A Frenchman planted a “liberation flag” of the National Front for Liberation of South Vietnam before the House of Representatives of the Republic of Vietnam in 1970, telling VOA:
Years of living and accompanying the Vietnamese people have helped him see the regime that he once supported, which has become a mafia system with the combination of politics and economy, corruption and human abuse, “unworthy” and not in line with his living concept of “human and human rights.”
Once honored by the Vietnamese government as an “international hero” and specially awarded Vietnamese nationality by President Nguyen Minh Triet as “Ho Cuong Quyet” in 2009, Andre Menras told VOA that in the past, he supported the North Vietnamese government because he could not stand the death of the people during the war in Vietnam, and thought that only that way would help stop the “evil” caused by the war.
“Because I don’t follow any government. I do not follow any ideology. I follow man, his condition in place. In the past, I was a teacher. I am 20 years old, a rugby player in France, which means I don’t care about politics, I don’t know Marx-Lenin, I don’t belong to any union. When I rode a motorbike in the countryside [Vietnam] in 1968, the New Year festival (Tet) of 1969, I saw that the situation of the farmer there was bombed, killed on the road, injured in the abdomen … How to [ I] can stand it? War is the worst evil in this world. So I reacted like a young French man who loves life and didn’t accept it. I did as I saw it, not ideologically,” Menras told VOA.
However, what young Andre Menras at that time did not expect was that a few dozen years later, it was he who spoke out against the government that once he enthusiastically supported.
“My values are still here, but I change the issue of following anyone, not following anyone or the government because I see in Vietnam a very clear fact that people are being robbed by the authorities, despised and suppressed. One party, the Communist Party, disrespects its people and is corrupt. Not a little corruption but a systemic corruption, a political mafia system associated with business, hoodlum, and moreover, I find them cowardly to China,” said Andre Menras.
After the movie “Hoang Sa: The pain of loss” about the lives of fishermen in central Vietnam due to the Chinese persecution, Andre Menras recently announced a new film called “Vietnam: Screams from inside,” which gathered a lot of voices from the senior officials of the regime such as Major General Nguyen Trong Vinh, former Deputy Secretary of Ho Chi Minh City Youth Delegation Doctor Huynh Tan Mam, former political prisoner Le Cong Giau, writer Nguyen Ngoc, artist Kim Chi and many other intellectuals such as Prof. Dr. Chu Hao, educator Pham Toan, Bishop Nguyen Thai Hop, and lawyer Dang Dinh Manh, etc.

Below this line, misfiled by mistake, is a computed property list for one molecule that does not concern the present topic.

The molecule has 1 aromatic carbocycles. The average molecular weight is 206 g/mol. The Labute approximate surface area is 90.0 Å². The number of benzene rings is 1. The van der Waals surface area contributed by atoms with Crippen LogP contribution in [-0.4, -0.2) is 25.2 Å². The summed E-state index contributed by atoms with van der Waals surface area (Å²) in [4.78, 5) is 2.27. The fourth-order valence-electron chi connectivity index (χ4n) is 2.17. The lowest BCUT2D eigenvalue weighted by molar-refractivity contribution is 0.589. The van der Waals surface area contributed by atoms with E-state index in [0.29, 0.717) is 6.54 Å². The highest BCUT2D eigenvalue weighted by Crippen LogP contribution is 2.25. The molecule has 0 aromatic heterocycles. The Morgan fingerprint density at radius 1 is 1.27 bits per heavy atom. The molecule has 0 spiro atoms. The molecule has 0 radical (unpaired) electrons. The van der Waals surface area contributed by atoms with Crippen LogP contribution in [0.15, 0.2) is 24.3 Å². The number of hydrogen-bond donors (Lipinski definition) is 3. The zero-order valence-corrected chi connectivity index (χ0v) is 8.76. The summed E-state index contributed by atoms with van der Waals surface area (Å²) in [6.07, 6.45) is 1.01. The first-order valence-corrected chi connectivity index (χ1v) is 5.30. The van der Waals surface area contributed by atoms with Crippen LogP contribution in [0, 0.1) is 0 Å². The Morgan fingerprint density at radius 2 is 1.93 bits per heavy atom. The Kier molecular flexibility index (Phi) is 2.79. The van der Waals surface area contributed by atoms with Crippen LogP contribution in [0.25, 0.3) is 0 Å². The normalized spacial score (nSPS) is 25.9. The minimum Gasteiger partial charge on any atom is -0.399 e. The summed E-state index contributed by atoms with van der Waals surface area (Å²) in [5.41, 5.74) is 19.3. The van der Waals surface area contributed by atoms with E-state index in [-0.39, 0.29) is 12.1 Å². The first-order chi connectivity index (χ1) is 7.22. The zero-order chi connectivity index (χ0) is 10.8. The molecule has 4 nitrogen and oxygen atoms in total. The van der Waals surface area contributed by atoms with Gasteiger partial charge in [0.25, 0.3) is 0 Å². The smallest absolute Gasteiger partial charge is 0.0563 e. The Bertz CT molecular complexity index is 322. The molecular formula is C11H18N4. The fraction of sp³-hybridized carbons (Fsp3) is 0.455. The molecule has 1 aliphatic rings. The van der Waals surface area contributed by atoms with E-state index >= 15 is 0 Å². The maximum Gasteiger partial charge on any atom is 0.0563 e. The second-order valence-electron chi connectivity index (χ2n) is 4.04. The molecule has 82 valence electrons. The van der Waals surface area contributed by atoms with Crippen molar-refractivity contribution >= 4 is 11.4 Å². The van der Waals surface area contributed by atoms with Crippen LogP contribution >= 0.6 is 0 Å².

Mr. Menras said the film he had been working alone for 2 months was meant to record “screams” about the truth within a society “not really peaceful” as it showed.
“Some people who fought in the past have served this regime,” he said. But slowly they could not stand the inhumane evil of this totalitarian regime and felt betrayed. Like myself, the values that I have fought for human beings, for peace, I see this regime trampling, they are beggars in the past and do the opposite, taking advantage of that.”
In the film, Major General Nguyen Trong Vinh, who is 104 years old and his hearing is no longer good, admits that Vietnam needs to change, but first must have democracy. “Without democracy, nothing is possible,” the communist general added.
According to the French director and freelance filmmaker, this “revealing truth” film was not part of his original intention.
Last year, Mr. Menras returned to Vietnam with the intention of making a new documentary on Truong Sa, but the fact that a friend was arrested after attending a meeting with other intellectuals made him completely change his mind and determination to make a film about human rights.
“Some people asked me to film, record their words. I did not ask. They ask. They are happy that there is a way to be able to speak that people outside and in the country can hear. I am very impressed by their attitude. They do it not because of them because their lives are already behind them, but for the new generation, for the future of the country. Those are very patriotic people,” Mr. Menras added.